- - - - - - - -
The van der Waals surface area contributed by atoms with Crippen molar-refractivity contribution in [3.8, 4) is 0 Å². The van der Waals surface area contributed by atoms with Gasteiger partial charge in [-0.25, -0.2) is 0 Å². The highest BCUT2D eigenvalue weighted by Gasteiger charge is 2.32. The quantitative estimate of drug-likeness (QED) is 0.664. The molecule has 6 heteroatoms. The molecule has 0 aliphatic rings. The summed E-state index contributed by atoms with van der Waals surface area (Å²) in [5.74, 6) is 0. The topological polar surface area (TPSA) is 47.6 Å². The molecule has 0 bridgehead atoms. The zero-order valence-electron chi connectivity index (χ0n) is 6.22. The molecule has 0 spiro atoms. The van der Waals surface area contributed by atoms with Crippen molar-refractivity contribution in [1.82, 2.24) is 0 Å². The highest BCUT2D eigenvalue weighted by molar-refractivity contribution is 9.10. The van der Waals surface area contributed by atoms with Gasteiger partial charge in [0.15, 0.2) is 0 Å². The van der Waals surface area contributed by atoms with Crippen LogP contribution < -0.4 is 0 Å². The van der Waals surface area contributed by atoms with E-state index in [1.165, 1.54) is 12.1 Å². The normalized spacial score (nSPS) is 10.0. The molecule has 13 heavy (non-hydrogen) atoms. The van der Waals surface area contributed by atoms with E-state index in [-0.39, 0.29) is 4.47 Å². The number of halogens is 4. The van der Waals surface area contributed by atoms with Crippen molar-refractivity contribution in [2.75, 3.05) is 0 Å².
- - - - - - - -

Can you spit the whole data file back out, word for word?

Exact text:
The van der Waals surface area contributed by atoms with Crippen molar-refractivity contribution in [3.8, 4) is 0 Å². The van der Waals surface area contributed by atoms with Gasteiger partial charge in [-0.25, -0.2) is 0 Å². The highest BCUT2D eigenvalue weighted by Gasteiger charge is 2.32. The quantitative estimate of drug-likeness (QED) is 0.664. The molecule has 6 heteroatoms. The molecule has 0 aliphatic rings. The summed E-state index contributed by atoms with van der Waals surface area (Å²) in [5.74, 6) is 0. The topological polar surface area (TPSA) is 47.6 Å². The molecule has 0 bridgehead atoms. The zero-order valence-electron chi connectivity index (χ0n) is 6.22. The molecule has 0 spiro atoms. The van der Waals surface area contributed by atoms with Crippen molar-refractivity contribution in [1.82, 2.24) is 0 Å². The highest BCUT2D eigenvalue weighted by molar-refractivity contribution is 9.10. The van der Waals surface area contributed by atoms with Gasteiger partial charge in [0.15, 0.2) is 0 Å². The van der Waals surface area contributed by atoms with Crippen LogP contribution < -0.4 is 0 Å². The van der Waals surface area contributed by atoms with E-state index in [1.165, 1.54) is 12.1 Å². The normalized spacial score (nSPS) is 10.0. The molecule has 13 heavy (non-hydrogen) atoms. The van der Waals surface area contributed by atoms with E-state index in [-0.39, 0.29) is 4.47 Å². The number of halogens is 4. The van der Waals surface area contributed by atoms with Crippen molar-refractivity contribution in [2.75, 3.05) is 0 Å².